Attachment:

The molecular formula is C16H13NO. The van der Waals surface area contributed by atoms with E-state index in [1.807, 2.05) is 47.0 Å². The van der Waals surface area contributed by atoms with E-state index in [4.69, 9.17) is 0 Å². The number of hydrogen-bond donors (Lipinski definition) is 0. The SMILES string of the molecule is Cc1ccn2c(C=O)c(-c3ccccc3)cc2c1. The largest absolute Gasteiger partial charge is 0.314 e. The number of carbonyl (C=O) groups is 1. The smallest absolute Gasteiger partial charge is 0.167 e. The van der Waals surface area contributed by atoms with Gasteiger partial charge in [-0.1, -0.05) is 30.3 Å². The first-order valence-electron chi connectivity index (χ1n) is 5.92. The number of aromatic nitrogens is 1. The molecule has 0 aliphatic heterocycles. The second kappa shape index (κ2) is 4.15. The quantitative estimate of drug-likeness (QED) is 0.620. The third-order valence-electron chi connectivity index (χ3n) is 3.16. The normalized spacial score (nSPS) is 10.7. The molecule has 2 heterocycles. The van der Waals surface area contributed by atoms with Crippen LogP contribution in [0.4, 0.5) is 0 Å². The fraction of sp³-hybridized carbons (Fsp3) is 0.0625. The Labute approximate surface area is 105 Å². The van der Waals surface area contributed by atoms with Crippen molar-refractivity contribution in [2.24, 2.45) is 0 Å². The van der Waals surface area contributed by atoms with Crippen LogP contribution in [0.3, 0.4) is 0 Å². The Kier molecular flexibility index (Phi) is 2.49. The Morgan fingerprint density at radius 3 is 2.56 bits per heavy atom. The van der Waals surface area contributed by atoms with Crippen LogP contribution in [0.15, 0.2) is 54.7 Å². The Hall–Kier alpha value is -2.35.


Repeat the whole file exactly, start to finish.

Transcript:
The molecular formula is C16H13NO. The van der Waals surface area contributed by atoms with E-state index in [1.807, 2.05) is 47.0 Å². The van der Waals surface area contributed by atoms with E-state index in [4.69, 9.17) is 0 Å². The number of hydrogen-bond donors (Lipinski definition) is 0. The SMILES string of the molecule is Cc1ccn2c(C=O)c(-c3ccccc3)cc2c1. The largest absolute Gasteiger partial charge is 0.314 e. The number of carbonyl (C=O) groups is 1. The smallest absolute Gasteiger partial charge is 0.167 e. The van der Waals surface area contributed by atoms with Gasteiger partial charge in [-0.1, -0.05) is 30.3 Å². The first-order valence-electron chi connectivity index (χ1n) is 5.92. The number of aromatic nitrogens is 1. The molecule has 0 aliphatic heterocycles. The second kappa shape index (κ2) is 4.15. The quantitative estimate of drug-likeness (QED) is 0.620. The third-order valence-electron chi connectivity index (χ3n) is 3.16. The normalized spacial score (nSPS) is 10.7. The molecule has 2 heterocycles. The van der Waals surface area contributed by atoms with Crippen LogP contribution in [0.4, 0.5) is 0 Å². The fraction of sp³-hybridized carbons (Fsp3) is 0.0625. The Labute approximate surface area is 105 Å². The van der Waals surface area contributed by atoms with Crippen molar-refractivity contribution in [2.24, 2.45) is 0 Å². The van der Waals surface area contributed by atoms with Crippen LogP contribution in [0.3, 0.4) is 0 Å². The Kier molecular flexibility index (Phi) is 2.49. The Morgan fingerprint density at radius 3 is 2.56 bits per heavy atom. The van der Waals surface area contributed by atoms with Crippen LogP contribution in [0.15, 0.2) is 54.7 Å². The Hall–Kier alpha value is -2.35.